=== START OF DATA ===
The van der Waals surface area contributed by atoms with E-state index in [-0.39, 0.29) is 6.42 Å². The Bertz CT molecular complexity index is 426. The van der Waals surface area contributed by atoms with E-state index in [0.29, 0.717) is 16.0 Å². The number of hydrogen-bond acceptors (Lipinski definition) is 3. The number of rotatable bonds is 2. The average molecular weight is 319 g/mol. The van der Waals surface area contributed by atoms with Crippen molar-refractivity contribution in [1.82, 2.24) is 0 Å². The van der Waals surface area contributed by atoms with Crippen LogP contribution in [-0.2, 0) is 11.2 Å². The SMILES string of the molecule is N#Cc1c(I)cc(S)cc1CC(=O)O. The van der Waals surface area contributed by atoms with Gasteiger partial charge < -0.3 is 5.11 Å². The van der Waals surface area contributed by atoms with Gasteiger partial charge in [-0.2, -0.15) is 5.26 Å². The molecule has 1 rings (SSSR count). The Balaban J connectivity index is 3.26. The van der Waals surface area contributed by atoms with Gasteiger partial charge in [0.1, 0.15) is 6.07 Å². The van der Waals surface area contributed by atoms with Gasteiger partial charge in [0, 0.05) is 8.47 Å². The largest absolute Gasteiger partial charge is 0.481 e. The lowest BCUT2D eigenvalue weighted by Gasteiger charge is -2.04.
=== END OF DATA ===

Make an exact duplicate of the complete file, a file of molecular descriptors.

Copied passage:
The van der Waals surface area contributed by atoms with E-state index in [-0.39, 0.29) is 6.42 Å². The Bertz CT molecular complexity index is 426. The van der Waals surface area contributed by atoms with E-state index in [0.29, 0.717) is 16.0 Å². The number of hydrogen-bond acceptors (Lipinski definition) is 3. The number of rotatable bonds is 2. The average molecular weight is 319 g/mol. The van der Waals surface area contributed by atoms with Crippen molar-refractivity contribution in [1.82, 2.24) is 0 Å². The van der Waals surface area contributed by atoms with Crippen LogP contribution in [-0.2, 0) is 11.2 Å². The SMILES string of the molecule is N#Cc1c(I)cc(S)cc1CC(=O)O. The van der Waals surface area contributed by atoms with Gasteiger partial charge < -0.3 is 5.11 Å². The van der Waals surface area contributed by atoms with Gasteiger partial charge in [-0.2, -0.15) is 5.26 Å². The molecule has 1 rings (SSSR count). The Balaban J connectivity index is 3.26. The van der Waals surface area contributed by atoms with Gasteiger partial charge in [0.1, 0.15) is 6.07 Å². The van der Waals surface area contributed by atoms with Gasteiger partial charge in [0, 0.05) is 8.47 Å². The largest absolute Gasteiger partial charge is 0.481 e. The lowest BCUT2D eigenvalue weighted by Gasteiger charge is -2.04.